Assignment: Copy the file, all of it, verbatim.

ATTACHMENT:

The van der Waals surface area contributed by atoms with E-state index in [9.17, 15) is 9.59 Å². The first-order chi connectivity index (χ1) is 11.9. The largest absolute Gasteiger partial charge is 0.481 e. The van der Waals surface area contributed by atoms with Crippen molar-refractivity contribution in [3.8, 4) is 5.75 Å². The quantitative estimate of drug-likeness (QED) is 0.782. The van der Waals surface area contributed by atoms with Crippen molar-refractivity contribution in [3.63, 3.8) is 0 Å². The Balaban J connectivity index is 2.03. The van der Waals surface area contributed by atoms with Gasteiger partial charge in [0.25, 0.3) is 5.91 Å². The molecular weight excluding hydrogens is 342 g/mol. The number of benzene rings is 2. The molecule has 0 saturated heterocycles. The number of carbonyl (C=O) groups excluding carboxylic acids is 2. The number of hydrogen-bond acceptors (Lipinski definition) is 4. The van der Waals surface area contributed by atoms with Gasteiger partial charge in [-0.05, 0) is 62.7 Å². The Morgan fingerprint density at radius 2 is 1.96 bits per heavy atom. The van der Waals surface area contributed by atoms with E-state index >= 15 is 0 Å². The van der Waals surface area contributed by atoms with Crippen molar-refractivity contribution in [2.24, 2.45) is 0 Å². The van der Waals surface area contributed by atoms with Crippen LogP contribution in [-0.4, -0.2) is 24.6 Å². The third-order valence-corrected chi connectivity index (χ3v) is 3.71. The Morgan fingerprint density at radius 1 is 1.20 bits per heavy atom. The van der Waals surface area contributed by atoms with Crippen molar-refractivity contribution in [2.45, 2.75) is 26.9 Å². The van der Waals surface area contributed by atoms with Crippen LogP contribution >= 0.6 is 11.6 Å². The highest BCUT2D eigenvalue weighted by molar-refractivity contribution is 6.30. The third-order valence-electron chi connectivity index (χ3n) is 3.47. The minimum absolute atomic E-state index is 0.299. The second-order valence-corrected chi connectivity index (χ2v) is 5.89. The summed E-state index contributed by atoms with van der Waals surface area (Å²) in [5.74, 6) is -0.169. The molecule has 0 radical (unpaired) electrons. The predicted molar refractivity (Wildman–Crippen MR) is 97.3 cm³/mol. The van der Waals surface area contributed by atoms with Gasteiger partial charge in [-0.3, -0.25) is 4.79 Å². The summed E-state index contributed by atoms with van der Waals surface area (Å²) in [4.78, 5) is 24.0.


The van der Waals surface area contributed by atoms with E-state index in [9.17, 15) is 9.59 Å². The first-order chi connectivity index (χ1) is 11.9. The largest absolute Gasteiger partial charge is 0.481 e. The van der Waals surface area contributed by atoms with Crippen molar-refractivity contribution in [3.8, 4) is 5.75 Å². The quantitative estimate of drug-likeness (QED) is 0.782. The van der Waals surface area contributed by atoms with Crippen molar-refractivity contribution in [3.63, 3.8) is 0 Å². The Balaban J connectivity index is 2.03. The van der Waals surface area contributed by atoms with Gasteiger partial charge in [0.25, 0.3) is 5.91 Å². The molecular weight excluding hydrogens is 342 g/mol. The number of benzene rings is 2. The molecule has 0 saturated heterocycles. The number of carbonyl (C=O) groups excluding carboxylic acids is 2. The number of hydrogen-bond acceptors (Lipinski definition) is 4. The van der Waals surface area contributed by atoms with Gasteiger partial charge in [-0.05, 0) is 62.7 Å². The Morgan fingerprint density at radius 2 is 1.96 bits per heavy atom. The van der Waals surface area contributed by atoms with E-state index >= 15 is 0 Å². The van der Waals surface area contributed by atoms with Crippen molar-refractivity contribution in [2.24, 2.45) is 0 Å². The van der Waals surface area contributed by atoms with Crippen LogP contribution in [-0.4, -0.2) is 24.6 Å². The third-order valence-corrected chi connectivity index (χ3v) is 3.71. The Morgan fingerprint density at radius 1 is 1.20 bits per heavy atom. The van der Waals surface area contributed by atoms with Crippen molar-refractivity contribution in [2.45, 2.75) is 26.9 Å². The van der Waals surface area contributed by atoms with Crippen LogP contribution >= 0.6 is 11.6 Å². The highest BCUT2D eigenvalue weighted by molar-refractivity contribution is 6.30. The third-order valence-electron chi connectivity index (χ3n) is 3.47. The minimum absolute atomic E-state index is 0.299. The second-order valence-corrected chi connectivity index (χ2v) is 5.89. The summed E-state index contributed by atoms with van der Waals surface area (Å²) in [5.74, 6) is -0.169. The molecule has 0 radical (unpaired) electrons. The predicted molar refractivity (Wildman–Crippen MR) is 97.3 cm³/mol. The van der Waals surface area contributed by atoms with Gasteiger partial charge in [-0.3, -0.25) is 4.79 Å². The summed E-state index contributed by atoms with van der Waals surface area (Å²) in [4.78, 5) is 24.0.